Following the tremendous and heartening show of solidarity in the arts world reported here, the Arts Council cuts are now off. Meanwhile new Culture Secretary Andy Burnham’s proposals that fans get involved in the boards of arts organisations are set to revolutionise the relationship between audiences, critics, funders, and fans. Watch this space.

Great men of history

After the widespread relief about the Royal Academy’s From Russia exhibition going ahead, it is sad news, then, that the man credited with bringing it to Britain, the Royal Academy’s Norman Rosenthal, is stepping down as Secretary. Among his other successes were Aztecs, Turks, and Unknown Monet, and he is also the man who famously shed blood for an artwork at the ICA, spat at a critic, and took part in Alternative Miss World dressed as a newt. He will be a hard act to follow.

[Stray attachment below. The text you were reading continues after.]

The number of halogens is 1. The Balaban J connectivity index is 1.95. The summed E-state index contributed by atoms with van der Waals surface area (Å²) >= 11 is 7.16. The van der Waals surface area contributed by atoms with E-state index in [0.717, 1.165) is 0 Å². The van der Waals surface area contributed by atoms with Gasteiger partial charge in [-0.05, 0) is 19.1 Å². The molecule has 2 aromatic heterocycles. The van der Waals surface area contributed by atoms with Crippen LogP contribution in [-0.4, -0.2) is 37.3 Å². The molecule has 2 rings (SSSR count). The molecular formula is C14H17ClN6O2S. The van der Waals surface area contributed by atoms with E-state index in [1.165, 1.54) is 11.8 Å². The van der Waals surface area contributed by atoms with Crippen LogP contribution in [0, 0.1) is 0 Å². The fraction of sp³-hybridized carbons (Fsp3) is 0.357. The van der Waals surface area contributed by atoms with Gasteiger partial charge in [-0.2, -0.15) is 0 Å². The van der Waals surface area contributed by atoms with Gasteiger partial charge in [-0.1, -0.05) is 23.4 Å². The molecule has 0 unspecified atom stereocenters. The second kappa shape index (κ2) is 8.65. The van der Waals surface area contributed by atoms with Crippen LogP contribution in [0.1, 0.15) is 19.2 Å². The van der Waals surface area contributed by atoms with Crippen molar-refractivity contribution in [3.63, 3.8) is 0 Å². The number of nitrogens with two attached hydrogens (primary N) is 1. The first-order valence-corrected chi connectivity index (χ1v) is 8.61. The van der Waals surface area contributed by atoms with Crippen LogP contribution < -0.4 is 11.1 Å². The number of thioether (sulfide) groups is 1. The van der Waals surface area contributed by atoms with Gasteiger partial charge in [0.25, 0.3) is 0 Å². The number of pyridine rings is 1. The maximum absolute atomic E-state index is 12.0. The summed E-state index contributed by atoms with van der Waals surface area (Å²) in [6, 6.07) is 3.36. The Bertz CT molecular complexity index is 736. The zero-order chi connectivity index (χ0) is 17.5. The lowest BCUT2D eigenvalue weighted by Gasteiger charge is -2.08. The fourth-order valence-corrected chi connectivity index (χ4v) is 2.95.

Another surprise departure this week is Sylvester Stallone’s Rambo . Apparently the Rocky and Rambo franchises, at a total of 10 films between them, have lost their lustre for Stallone who would prefer instead to get involved in “heart-warming dramas and off-beat comedies”. Apprehensions that Hollywood studios will now have to look for something original can be swiftly suppressed: Freddie Krueger is set to return , subject to the availability of screenwriters. With casualties like these, long may the strike moulder.

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Shami Chakrabarti’s fall from grace: how a liberal hero lost her reputation

Once, it was trendy to say you liked the former director of Liberty. No longer.

It might be hard to remember now, but there was a time when it was trendy to like Shami Chakrabarti. In the mid-2000s, amid the Iraq War backlash and the furore over identity cards, speaking well of the barrister and head of the human rights campaign group Liberty was a handy way of displaying liberal credentials. She was everywhere: Question Time, Desert Island Discs, Have I Got News For You. A young indie band from Worcester called the Dastards was so keen on her that it even wrote a song about her. It included the lyric: “I turn on my TV/The only one I want to see/Is Shami Chakrabarti.”